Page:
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Apple thinks exclusivity will help it prosper

By Adam Doud September 8, 2016, 9:00 am

It’s Apple’s world, and we’re all just living in it. You see, Apple’s a funny little company. It’s a trait that dates back to its origins, specifically with Steve Jobs. Jobs liked things to be just his, er I mean Apple’s way, and absolutely nothing else was acceptable. As it turns out the Apple doesn’t fall far from the tree, and to this day, Apple’s tradition of exclusivity is as strong as ever. We saw a few examples of this at its announcement.

It’s Mario!

Starting off, Apple made arguably the biggest announcement of the day right out of the chute. Sure, we saw an update to the iPhone and the Apple Watch, but the thing that’s still resonating with a lot of people is the emergence of Mario in the app store. That’s right. Eet’s a-heem. A-Mario. It’s really hard to type that accent convincingly. Anyway.


Mario of “Super Brothers” fame is coming to iOS in the form of Mario Run, or as I like to call it “Flappy Mario”. Mario run is Nintendo’s first Mario adventure on a mobile platform, and it is coming exclusively to iOS for the time being. Mario will be running across the screen while a user taps to make him jump, collect coins, etc. It looks like a fun little title. But, Android fans, you’re out of luck.

Choose…but choose wisely

Apple went out of its way to point out that most developers these days have an either/or choice and most developers go with Apple. Apple’s App Store revenue is pretty huge, so that makes a lot of sense. But c’mon, Apple. Nintendo isn’t a small company. This isn’t a little startup working out of a garage in Nowhere, Montana. Nintendo is big enough that it could manage to staff a developer or three to work on an Android app. Nintendo got paid, plain and simple. Of course, I have no facts to back that, this is my own assumption.

But the exclusivity didn’t stop there. One of the more cough courageous cough moves of Apple was to ditch the headphone jack. You know, kinda like what Motorola did. But this bold move was accompanied by a plan B – an adapter. Of course, the adapter isn’t the exclusive part, it’s the chickening out part, but that’s fodder for another editorial. No, the exclusive part came in the form of Apple’s brand new Air Pods.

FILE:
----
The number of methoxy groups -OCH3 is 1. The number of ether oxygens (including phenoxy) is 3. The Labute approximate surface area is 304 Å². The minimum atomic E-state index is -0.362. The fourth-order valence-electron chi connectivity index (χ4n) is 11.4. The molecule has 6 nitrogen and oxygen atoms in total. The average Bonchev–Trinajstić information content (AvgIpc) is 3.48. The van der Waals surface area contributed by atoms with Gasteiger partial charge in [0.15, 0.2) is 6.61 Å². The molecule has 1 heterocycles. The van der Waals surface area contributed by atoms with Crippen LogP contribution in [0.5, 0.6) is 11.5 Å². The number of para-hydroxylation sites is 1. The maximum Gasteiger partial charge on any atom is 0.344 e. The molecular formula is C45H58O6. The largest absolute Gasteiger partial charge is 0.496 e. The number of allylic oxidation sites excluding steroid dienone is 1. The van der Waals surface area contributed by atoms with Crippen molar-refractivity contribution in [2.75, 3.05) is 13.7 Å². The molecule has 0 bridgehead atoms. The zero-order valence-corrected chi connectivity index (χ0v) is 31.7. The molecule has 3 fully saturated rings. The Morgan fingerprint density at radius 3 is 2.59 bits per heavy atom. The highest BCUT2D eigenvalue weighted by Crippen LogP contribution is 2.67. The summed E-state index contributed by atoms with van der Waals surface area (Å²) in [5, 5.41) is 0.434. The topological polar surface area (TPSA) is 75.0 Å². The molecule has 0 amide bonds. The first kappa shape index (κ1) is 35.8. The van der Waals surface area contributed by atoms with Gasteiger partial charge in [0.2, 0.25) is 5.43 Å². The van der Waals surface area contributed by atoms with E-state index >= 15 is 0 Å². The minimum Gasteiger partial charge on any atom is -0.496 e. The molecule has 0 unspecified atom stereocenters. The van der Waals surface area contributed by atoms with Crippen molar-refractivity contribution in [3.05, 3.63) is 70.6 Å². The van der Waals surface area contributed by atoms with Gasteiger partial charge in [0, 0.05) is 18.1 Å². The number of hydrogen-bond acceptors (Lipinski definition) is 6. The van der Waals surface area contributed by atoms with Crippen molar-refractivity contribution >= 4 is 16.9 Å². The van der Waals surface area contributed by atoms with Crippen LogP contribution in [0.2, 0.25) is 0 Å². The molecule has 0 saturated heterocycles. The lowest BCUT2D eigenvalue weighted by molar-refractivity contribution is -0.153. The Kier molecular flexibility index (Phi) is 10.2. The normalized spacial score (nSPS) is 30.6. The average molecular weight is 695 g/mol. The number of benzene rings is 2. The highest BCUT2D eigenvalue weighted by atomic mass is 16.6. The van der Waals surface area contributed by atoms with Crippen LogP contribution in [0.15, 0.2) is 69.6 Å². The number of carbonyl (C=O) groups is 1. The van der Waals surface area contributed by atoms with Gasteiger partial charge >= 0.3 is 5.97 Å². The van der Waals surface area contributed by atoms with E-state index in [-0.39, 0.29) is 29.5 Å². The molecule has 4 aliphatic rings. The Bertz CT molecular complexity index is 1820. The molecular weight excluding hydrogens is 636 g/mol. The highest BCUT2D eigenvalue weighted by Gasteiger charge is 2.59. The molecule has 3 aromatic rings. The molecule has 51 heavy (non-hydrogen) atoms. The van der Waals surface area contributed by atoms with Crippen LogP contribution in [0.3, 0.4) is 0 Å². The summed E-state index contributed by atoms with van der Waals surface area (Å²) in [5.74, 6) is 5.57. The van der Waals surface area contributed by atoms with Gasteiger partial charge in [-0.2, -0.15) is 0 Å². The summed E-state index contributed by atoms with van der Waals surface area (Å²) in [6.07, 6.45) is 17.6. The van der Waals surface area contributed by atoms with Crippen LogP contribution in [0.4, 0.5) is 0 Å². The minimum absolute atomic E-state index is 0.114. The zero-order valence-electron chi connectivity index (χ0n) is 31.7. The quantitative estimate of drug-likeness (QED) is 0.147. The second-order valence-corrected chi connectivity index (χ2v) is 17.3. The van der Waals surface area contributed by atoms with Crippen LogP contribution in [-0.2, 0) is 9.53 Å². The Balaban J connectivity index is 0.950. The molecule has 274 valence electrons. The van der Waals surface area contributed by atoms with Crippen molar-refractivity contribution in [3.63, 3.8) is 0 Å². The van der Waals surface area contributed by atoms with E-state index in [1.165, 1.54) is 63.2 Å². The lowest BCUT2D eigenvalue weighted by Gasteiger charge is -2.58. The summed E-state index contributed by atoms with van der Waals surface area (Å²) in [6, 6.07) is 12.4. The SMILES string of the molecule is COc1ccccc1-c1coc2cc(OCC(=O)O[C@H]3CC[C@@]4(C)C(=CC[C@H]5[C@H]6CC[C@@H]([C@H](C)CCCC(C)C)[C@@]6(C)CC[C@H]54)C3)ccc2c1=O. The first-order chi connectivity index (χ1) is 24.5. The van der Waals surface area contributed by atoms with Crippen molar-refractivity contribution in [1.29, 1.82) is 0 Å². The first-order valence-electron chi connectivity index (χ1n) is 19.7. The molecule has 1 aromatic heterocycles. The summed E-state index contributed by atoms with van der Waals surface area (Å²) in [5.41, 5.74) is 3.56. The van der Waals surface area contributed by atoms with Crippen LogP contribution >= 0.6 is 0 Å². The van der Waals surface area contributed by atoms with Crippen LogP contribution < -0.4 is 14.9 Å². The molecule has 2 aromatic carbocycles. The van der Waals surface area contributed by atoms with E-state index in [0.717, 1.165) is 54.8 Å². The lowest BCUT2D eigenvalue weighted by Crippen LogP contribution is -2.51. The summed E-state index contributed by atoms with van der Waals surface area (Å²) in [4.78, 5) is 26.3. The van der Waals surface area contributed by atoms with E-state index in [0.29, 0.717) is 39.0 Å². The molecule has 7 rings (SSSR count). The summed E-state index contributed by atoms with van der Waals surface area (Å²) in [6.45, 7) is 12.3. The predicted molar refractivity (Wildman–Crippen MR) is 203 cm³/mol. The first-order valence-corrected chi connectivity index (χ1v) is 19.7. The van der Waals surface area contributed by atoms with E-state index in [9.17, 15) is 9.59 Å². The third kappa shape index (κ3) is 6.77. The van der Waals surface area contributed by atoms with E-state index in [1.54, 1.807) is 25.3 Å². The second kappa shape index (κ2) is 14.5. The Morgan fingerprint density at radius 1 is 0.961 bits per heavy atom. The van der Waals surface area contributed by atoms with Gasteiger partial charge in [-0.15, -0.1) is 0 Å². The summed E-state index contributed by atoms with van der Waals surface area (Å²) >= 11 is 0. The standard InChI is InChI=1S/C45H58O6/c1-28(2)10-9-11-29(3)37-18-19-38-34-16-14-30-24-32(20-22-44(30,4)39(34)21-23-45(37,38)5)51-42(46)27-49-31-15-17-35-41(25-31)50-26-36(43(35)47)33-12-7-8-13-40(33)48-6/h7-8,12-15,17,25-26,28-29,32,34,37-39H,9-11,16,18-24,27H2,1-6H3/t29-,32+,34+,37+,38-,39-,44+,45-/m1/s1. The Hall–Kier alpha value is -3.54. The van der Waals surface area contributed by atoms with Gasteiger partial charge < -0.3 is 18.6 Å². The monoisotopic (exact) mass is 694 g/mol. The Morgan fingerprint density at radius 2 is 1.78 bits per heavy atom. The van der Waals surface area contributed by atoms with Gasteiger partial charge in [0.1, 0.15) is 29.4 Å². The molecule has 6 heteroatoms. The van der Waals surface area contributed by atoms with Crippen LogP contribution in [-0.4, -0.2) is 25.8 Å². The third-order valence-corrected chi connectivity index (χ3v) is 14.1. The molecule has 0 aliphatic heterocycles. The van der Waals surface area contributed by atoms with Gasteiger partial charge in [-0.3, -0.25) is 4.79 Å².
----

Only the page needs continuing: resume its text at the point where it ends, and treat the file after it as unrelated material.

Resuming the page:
My Pods

These Air Pods are basically Apple Ear Pods without the cord. As in, they literally look like ear pods that someone cut the cord off of. Built into these Air Pods are a little bit of proprietary tech, including Apple’s new W1 chip. This chip is what powers the Air Pods and gives them great sound. But the funny thing about these Air Pods is that they work exclusively with Apple devices.

That’s right, if you go to Apple’s Air Pods page, and click on “Compatibility”, it’s all Apple as far as the eye can see. This is a little disappointing, since the Air Pods promise to deliver superior audio. Of course, that particular proof will be in the pudding, but it still seems odd that a pair of Bluetooth headphones are designed exclusively for Apple products. I mean, they’re Bluetooth headphones; what’s the big deal?

Nothing new

Well, it’s Apple’s big deal, that’s what. And this is nothing new to Apple’s philosophy. Look at the Apple watch, and how it works only with iPhone. That concept was reinforced yesterday. Look at iMessage – arguably one of the most popular messaging platforms – and that’s all Apple’s too.

I was actually hoping that Apple was starting to loosen its grasp of late. Apple Music is a multi-platform service. iCloud is available for PC. Lately, Apple has gotten into a groove with a lot of variety – especially around the Apple watch and the multitude of bands surrounding it. I had hoped that these ideas would signal a relaxation of Apple’s stringent policies. But alas they were back in full force.

And there’s nothing really wrong with that. Apple people tend to play Apple’s game. That’s the culture it has built. Will it continue to help Apple? Time will tell. Personally, I’d like to see Apple play better with the other kids on the playground. Cliques are for high school. And, apparently, mobile.

CorrectionAn earlier version of this article stated that Super Mario Run would exclusively be on iOS. Pocketnow regrets the error.


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